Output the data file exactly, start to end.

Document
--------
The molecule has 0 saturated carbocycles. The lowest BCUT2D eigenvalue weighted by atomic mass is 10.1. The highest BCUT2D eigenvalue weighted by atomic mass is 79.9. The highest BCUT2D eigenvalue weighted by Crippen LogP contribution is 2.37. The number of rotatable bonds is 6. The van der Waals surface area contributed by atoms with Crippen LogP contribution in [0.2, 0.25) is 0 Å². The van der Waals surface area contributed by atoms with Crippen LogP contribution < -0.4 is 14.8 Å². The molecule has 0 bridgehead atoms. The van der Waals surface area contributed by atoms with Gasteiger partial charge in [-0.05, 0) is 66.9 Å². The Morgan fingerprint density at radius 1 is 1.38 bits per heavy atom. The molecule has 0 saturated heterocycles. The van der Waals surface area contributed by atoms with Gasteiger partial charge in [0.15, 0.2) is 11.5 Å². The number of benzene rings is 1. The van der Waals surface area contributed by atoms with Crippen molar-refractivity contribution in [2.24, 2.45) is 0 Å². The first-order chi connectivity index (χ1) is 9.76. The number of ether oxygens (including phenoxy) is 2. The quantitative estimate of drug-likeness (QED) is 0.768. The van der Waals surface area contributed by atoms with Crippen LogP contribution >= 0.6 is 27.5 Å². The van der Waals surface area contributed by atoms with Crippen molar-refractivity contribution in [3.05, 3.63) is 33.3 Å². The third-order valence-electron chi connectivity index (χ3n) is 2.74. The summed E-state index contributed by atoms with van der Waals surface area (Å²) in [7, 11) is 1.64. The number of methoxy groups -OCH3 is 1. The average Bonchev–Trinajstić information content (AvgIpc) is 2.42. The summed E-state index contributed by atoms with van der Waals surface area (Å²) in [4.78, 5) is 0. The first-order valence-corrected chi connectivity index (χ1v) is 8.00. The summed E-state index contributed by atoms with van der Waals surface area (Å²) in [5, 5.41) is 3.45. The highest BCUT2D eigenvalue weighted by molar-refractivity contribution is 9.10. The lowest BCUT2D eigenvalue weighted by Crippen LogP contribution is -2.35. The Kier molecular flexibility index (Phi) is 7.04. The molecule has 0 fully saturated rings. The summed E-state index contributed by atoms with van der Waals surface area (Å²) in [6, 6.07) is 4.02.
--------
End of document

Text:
The molecule has 0 saturated carbocycles. The lowest BCUT2D eigenvalue weighted by atomic mass is 10.1. The highest BCUT2D eigenvalue weighted by atomic mass is 79.9. The highest BCUT2D eigenvalue weighted by Crippen LogP contribution is 2.37. The number of rotatable bonds is 6. The van der Waals surface area contributed by atoms with Crippen LogP contribution in [0.2, 0.25) is 0 Å². The van der Waals surface area contributed by atoms with Crippen LogP contribution < -0.4 is 14.8 Å². The molecule has 0 bridgehead atoms. The van der Waals surface area contributed by atoms with Gasteiger partial charge in [-0.05, 0) is 66.9 Å². The Morgan fingerprint density at radius 1 is 1.38 bits per heavy atom. The molecule has 0 saturated heterocycles. The van der Waals surface area contributed by atoms with Gasteiger partial charge in [0.15, 0.2) is 11.5 Å². The number of benzene rings is 1. The van der Waals surface area contributed by atoms with Crippen molar-refractivity contribution in [2.24, 2.45) is 0 Å². The first-order chi connectivity index (χ1) is 9.76. The number of ether oxygens (including phenoxy) is 2. The quantitative estimate of drug-likeness (QED) is 0.768. The van der Waals surface area contributed by atoms with Crippen LogP contribution >= 0.6 is 27.5 Å². The van der Waals surface area contributed by atoms with Crippen molar-refractivity contribution in [3.05, 3.63) is 33.3 Å². The third-order valence-electron chi connectivity index (χ3n) is 2.74. The summed E-state index contributed by atoms with van der Waals surface area (Å²) in [7, 11) is 1.64. The number of methoxy groups -OCH3 is 1. The average Bonchev–Trinajstić information content (AvgIpc) is 2.42. The summed E-state index contributed by atoms with van der Waals surface area (Å²) in [4.78, 5) is 0. The first-order valence-corrected chi connectivity index (χ1v) is 8.00. The summed E-state index contributed by atoms with van der Waals surface area (Å²) in [5, 5.41) is 3.45. The highest BCUT2D eigenvalue weighted by molar-refractivity contribution is 9.10. The lowest BCUT2D eigenvalue weighted by Crippen LogP contribution is -2.35. The Kier molecular flexibility index (Phi) is 7.04. The molecule has 0 fully saturated rings. The summed E-state index contributed by atoms with van der Waals surface area (Å²) in [6, 6.07) is 4.02.